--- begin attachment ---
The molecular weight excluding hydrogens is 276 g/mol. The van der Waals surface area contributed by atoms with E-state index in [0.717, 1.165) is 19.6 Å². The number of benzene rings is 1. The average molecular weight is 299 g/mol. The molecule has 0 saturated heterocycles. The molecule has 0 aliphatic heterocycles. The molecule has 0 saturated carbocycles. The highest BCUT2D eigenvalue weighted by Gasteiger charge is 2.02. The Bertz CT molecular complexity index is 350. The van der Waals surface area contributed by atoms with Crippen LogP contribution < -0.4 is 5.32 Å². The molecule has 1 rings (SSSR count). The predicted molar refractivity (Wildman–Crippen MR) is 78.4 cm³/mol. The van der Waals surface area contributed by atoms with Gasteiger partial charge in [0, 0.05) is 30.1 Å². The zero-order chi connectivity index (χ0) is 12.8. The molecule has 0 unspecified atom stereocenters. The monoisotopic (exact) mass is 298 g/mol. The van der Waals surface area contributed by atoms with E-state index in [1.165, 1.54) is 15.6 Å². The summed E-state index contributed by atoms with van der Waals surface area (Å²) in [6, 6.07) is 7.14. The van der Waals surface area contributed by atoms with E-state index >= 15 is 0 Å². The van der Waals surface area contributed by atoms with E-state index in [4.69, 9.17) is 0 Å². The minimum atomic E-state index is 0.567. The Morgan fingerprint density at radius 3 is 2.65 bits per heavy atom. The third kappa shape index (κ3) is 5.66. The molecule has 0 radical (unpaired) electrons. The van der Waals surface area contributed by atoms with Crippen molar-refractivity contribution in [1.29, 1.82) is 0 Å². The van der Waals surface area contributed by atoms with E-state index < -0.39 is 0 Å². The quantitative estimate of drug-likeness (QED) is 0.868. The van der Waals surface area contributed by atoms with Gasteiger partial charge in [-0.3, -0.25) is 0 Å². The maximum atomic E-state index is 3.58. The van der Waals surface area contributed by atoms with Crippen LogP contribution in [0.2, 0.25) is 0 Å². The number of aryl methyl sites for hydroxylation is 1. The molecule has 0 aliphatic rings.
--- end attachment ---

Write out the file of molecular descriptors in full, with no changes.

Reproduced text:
The molecular weight excluding hydrogens is 276 g/mol. The van der Waals surface area contributed by atoms with E-state index in [0.717, 1.165) is 19.6 Å². The number of benzene rings is 1. The average molecular weight is 299 g/mol. The molecule has 0 saturated heterocycles. The molecule has 0 aliphatic heterocycles. The molecule has 0 saturated carbocycles. The highest BCUT2D eigenvalue weighted by Gasteiger charge is 2.02. The Bertz CT molecular complexity index is 350. The van der Waals surface area contributed by atoms with Crippen LogP contribution < -0.4 is 5.32 Å². The molecule has 1 rings (SSSR count). The predicted molar refractivity (Wildman–Crippen MR) is 78.4 cm³/mol. The van der Waals surface area contributed by atoms with Gasteiger partial charge in [0, 0.05) is 30.1 Å². The zero-order chi connectivity index (χ0) is 12.8. The molecule has 0 unspecified atom stereocenters. The monoisotopic (exact) mass is 298 g/mol. The van der Waals surface area contributed by atoms with E-state index in [1.165, 1.54) is 15.6 Å². The summed E-state index contributed by atoms with van der Waals surface area (Å²) in [6, 6.07) is 7.14. The van der Waals surface area contributed by atoms with E-state index >= 15 is 0 Å². The van der Waals surface area contributed by atoms with E-state index in [4.69, 9.17) is 0 Å². The minimum atomic E-state index is 0.567. The Morgan fingerprint density at radius 3 is 2.65 bits per heavy atom. The third kappa shape index (κ3) is 5.66. The molecule has 0 radical (unpaired) electrons. The van der Waals surface area contributed by atoms with Crippen molar-refractivity contribution in [1.29, 1.82) is 0 Å². The van der Waals surface area contributed by atoms with E-state index < -0.39 is 0 Å². The quantitative estimate of drug-likeness (QED) is 0.868. The van der Waals surface area contributed by atoms with Gasteiger partial charge in [-0.3, -0.25) is 0 Å². The maximum atomic E-state index is 3.58. The van der Waals surface area contributed by atoms with Crippen LogP contribution in [0.2, 0.25) is 0 Å². The number of aryl methyl sites for hydroxylation is 1. The molecule has 0 aliphatic rings.